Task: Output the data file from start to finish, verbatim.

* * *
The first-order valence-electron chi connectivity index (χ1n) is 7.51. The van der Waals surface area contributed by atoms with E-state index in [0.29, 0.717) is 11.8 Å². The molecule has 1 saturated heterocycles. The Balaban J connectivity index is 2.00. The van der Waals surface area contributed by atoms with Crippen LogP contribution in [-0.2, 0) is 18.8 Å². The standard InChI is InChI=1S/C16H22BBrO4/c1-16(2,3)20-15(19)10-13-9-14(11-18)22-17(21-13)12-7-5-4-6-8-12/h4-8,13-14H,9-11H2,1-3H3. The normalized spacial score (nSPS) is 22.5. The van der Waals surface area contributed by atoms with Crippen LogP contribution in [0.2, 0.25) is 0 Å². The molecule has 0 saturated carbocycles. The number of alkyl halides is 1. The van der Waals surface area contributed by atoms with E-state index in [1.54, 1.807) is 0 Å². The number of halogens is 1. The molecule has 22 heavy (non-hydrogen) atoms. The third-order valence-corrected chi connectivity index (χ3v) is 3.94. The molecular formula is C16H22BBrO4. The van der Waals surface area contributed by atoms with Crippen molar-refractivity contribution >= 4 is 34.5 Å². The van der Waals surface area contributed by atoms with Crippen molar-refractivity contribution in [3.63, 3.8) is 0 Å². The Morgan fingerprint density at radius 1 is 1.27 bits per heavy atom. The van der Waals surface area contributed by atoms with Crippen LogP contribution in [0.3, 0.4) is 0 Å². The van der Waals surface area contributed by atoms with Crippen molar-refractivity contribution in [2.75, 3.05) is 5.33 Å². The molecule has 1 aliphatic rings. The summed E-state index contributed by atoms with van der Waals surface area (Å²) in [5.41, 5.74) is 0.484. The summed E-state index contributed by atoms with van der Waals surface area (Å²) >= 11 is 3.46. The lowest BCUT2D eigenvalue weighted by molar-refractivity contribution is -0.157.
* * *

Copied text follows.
The first-order valence-electron chi connectivity index (χ1n) is 7.51. The van der Waals surface area contributed by atoms with E-state index in [0.29, 0.717) is 11.8 Å². The molecule has 1 saturated heterocycles. The Balaban J connectivity index is 2.00. The van der Waals surface area contributed by atoms with Crippen LogP contribution in [-0.2, 0) is 18.8 Å². The standard InChI is InChI=1S/C16H22BBrO4/c1-16(2,3)20-15(19)10-13-9-14(11-18)22-17(21-13)12-7-5-4-6-8-12/h4-8,13-14H,9-11H2,1-3H3. The normalized spacial score (nSPS) is 22.5. The van der Waals surface area contributed by atoms with Crippen LogP contribution in [0.2, 0.25) is 0 Å². The molecule has 0 saturated carbocycles. The number of alkyl halides is 1. The van der Waals surface area contributed by atoms with E-state index in [1.54, 1.807) is 0 Å². The number of halogens is 1. The molecule has 22 heavy (non-hydrogen) atoms. The third-order valence-corrected chi connectivity index (χ3v) is 3.94. The molecular formula is C16H22BBrO4. The van der Waals surface area contributed by atoms with Crippen molar-refractivity contribution >= 4 is 34.5 Å². The van der Waals surface area contributed by atoms with Crippen molar-refractivity contribution in [3.63, 3.8) is 0 Å². The Morgan fingerprint density at radius 1 is 1.27 bits per heavy atom. The van der Waals surface area contributed by atoms with Crippen LogP contribution in [0.3, 0.4) is 0 Å². The van der Waals surface area contributed by atoms with Crippen molar-refractivity contribution in [2.75, 3.05) is 5.33 Å². The molecule has 1 aliphatic rings. The summed E-state index contributed by atoms with van der Waals surface area (Å²) in [5.41, 5.74) is 0.484. The summed E-state index contributed by atoms with van der Waals surface area (Å²) >= 11 is 3.46. The lowest BCUT2D eigenvalue weighted by molar-refractivity contribution is -0.157.